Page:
There’s a fascinating sequence in the middle of Nimbus Theatre’s latest production, In The Age of Paint and Bone, exploring some of the modern history of studying the ancient paintings of cave dwelling people on cave walls. In one of the cavemen sequences in the past, an ensemble member actually creates a cave painting while we watch. It’s a tricky balance of an actor interacting with video projected on a screen inserted in one of the set’s cave walls. Caitlin Hammel’s video is cartooning in this drawing, based on research of actual cave paintings. But the actor is working in tandem with the video, creating the impression that the painting is coming out of the caveman’s brush. This bit of trickery is all the more impressive because the video appears to give the cave person time to pause, to contemplate their next move with paint on stone. The whole thing seems almost spontaneous, neither rushed nor overly rehearsed. It’s intriguing to watch, and quite possibly the high point of the evening.
“Unfortunately our caveman ancestors didn’t leave us many clues.”
It pains me to write this review. Because I like Nimbus and the people who make it run, a lot. The Nimbus Theatre space is home not just to Nimbus but dozens of scrappy little theater companies around town, some of whom only do a show every now and again, or are just trying to get up and running as a new group. Some of the best theater I’ve seen in the Twin Cities, I’ve seen in the Nimbus space. Nimbus itself is an adventurous company tackling challenging ideas and filtering them through the lens of theater. All of this goes by way of saying that I wished I liked Nimbus Theatre’s new original production, In The Age of Paint and Bone, more than I did. But when the notes in the program are more compelling than the production they’re about, that’s a bit of a problem.
“Are they depictions of the past, or requests for the future?”
In The Age of Paint and Bone is an ensemble created piece under the direction of co-Artistic Director Liz Neerland centering on the discovery of two caves full of ancient cave paintings that confounded the scientific thinking of their time and continue to maintain a good deal of their mystery even today. In 1879 Spain, Marcelino Sanz de Sautuola (Brian O’Neal) and his young daughter Maria (Alyssa Perau) together explore the Altamira cave. While Marcelino searches the cave floor for artifacts of ancient man, Maria looks up and is the first to see the spectacular paintings covering the cave walls.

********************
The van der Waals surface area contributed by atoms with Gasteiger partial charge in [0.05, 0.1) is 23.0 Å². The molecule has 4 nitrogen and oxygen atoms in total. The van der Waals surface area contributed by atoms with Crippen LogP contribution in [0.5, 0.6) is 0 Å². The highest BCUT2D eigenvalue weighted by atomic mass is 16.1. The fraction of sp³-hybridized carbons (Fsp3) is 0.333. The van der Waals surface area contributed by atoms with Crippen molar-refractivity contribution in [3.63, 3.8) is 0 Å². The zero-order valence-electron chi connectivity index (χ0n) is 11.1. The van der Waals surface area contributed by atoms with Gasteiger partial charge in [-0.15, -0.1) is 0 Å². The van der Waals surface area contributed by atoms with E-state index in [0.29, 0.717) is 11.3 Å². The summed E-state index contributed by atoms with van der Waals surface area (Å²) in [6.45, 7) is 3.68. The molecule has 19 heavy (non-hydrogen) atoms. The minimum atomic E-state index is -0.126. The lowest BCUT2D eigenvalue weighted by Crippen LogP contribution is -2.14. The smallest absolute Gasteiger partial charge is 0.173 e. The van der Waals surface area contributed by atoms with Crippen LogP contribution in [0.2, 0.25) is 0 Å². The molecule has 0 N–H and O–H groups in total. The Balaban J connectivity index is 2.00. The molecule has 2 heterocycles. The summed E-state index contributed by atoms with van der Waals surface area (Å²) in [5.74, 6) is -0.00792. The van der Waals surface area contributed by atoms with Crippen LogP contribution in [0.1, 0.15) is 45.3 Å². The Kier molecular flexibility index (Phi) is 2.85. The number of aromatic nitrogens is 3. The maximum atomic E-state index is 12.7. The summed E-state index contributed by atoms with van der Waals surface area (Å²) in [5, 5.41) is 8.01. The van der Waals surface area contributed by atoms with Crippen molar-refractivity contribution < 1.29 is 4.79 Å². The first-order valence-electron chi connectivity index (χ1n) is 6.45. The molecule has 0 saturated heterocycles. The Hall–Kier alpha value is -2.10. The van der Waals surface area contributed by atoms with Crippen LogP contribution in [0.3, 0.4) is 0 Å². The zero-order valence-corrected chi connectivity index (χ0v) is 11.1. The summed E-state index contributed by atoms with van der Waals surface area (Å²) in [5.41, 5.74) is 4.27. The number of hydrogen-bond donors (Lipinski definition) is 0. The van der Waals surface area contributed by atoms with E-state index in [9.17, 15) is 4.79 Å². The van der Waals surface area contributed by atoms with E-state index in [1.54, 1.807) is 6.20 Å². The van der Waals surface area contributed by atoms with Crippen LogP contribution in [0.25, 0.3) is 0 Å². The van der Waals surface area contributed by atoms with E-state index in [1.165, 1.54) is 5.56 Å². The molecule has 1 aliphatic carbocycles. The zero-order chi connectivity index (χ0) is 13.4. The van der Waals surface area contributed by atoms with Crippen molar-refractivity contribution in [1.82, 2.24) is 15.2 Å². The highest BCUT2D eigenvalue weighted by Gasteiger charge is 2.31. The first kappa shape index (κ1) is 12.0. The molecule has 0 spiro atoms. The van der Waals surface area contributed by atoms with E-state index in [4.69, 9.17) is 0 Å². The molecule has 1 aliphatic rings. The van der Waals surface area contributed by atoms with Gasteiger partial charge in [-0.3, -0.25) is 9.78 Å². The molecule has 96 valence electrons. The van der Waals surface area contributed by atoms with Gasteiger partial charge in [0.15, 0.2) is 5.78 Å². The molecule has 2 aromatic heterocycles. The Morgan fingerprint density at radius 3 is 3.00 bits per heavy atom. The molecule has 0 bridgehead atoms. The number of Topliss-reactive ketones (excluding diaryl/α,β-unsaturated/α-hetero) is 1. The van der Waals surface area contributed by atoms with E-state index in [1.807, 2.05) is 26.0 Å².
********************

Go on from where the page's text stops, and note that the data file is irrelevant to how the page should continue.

“What’s the point of the caves existing if no one can enter them?”
Marcelino shares the cave discovery with noted paleontologist Juan Villanova y Piera (Jeffery Goodson), who urges Marcelino to present his findings to gatherings of fellow scientists. Marcelino believes the paintings to be the work of our cave dwelling ancestors. However, the relatively new (at the time) theory of evolution from Charles Darwin caused many in the scientific community to doubt the ancient origin of the paintings. Taking Darwin’s theory to heart, a great many scientists believed this meant that things like art—a higher function of society—were beyond the capacity of our less evolved forebears. Marcelino was openly ridiculed by many for his belief in artists dwelling in caves. One particularly vocal critic was French scientist Emile Cartailhac (Derek Meyer). In fact, Marcelino died before he was able to see his belief in the origin of the cave paintings widely accepted by changing opinion in the scientific community.
“It’s our cave. We must protect it.”
Cartailhac made a great show of apologizing for his earlier slighting of Marcelino’s theories, going so far as to publish a paper on the topic, and touring to spread the word of his change of heart. He explored the cave in person alongside fellow Frenchman Abbe Henri Breuil (Erin Denman), a priest and archeologist known for his study of cave paintings. Maria got to see her father’s views vindicated, and also got to watch Cartailhac take a lot of credit for bringing people around.
“Maybe this is not my battle to win.”
Still more cave paintings were discovered in 1940 in Lascaux, France by two teenage boys following their unfortunate dog who had fallen into a hole. Marcel Ravidat and Jacques Marsal (Timothy Daly, Shira Levenson) brought the cave to the attention of the general public, and Marsal even remained on as a guide and interpreter at the cave until it was closed to the public in the early 1960s.